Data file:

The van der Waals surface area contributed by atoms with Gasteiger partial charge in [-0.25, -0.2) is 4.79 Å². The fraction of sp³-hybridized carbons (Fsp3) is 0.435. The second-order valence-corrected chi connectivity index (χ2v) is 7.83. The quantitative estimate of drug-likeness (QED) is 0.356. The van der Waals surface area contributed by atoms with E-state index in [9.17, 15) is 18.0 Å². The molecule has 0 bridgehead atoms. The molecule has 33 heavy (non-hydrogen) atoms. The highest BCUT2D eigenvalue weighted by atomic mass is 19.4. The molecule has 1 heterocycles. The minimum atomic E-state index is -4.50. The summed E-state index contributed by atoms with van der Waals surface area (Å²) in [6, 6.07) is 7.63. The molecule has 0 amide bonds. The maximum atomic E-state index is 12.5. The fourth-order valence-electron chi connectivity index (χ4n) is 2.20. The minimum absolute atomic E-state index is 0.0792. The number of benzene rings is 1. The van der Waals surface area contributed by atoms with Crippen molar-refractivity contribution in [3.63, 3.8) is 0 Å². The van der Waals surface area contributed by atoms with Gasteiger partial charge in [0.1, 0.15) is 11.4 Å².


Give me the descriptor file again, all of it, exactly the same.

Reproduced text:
The van der Waals surface area contributed by atoms with Gasteiger partial charge in [-0.25, -0.2) is 4.79 Å². The fraction of sp³-hybridized carbons (Fsp3) is 0.435. The second-order valence-corrected chi connectivity index (χ2v) is 7.83. The quantitative estimate of drug-likeness (QED) is 0.356. The van der Waals surface area contributed by atoms with E-state index in [9.17, 15) is 18.0 Å². The molecule has 0 bridgehead atoms. The molecule has 33 heavy (non-hydrogen) atoms. The highest BCUT2D eigenvalue weighted by atomic mass is 19.4. The molecule has 1 heterocycles. The minimum atomic E-state index is -4.50. The summed E-state index contributed by atoms with van der Waals surface area (Å²) in [6, 6.07) is 7.63. The molecule has 0 amide bonds. The maximum atomic E-state index is 12.5. The fourth-order valence-electron chi connectivity index (χ4n) is 2.20. The minimum absolute atomic E-state index is 0.0792. The number of benzene rings is 1. The van der Waals surface area contributed by atoms with Crippen molar-refractivity contribution in [3.63, 3.8) is 0 Å². The van der Waals surface area contributed by atoms with Gasteiger partial charge in [0.1, 0.15) is 11.4 Å².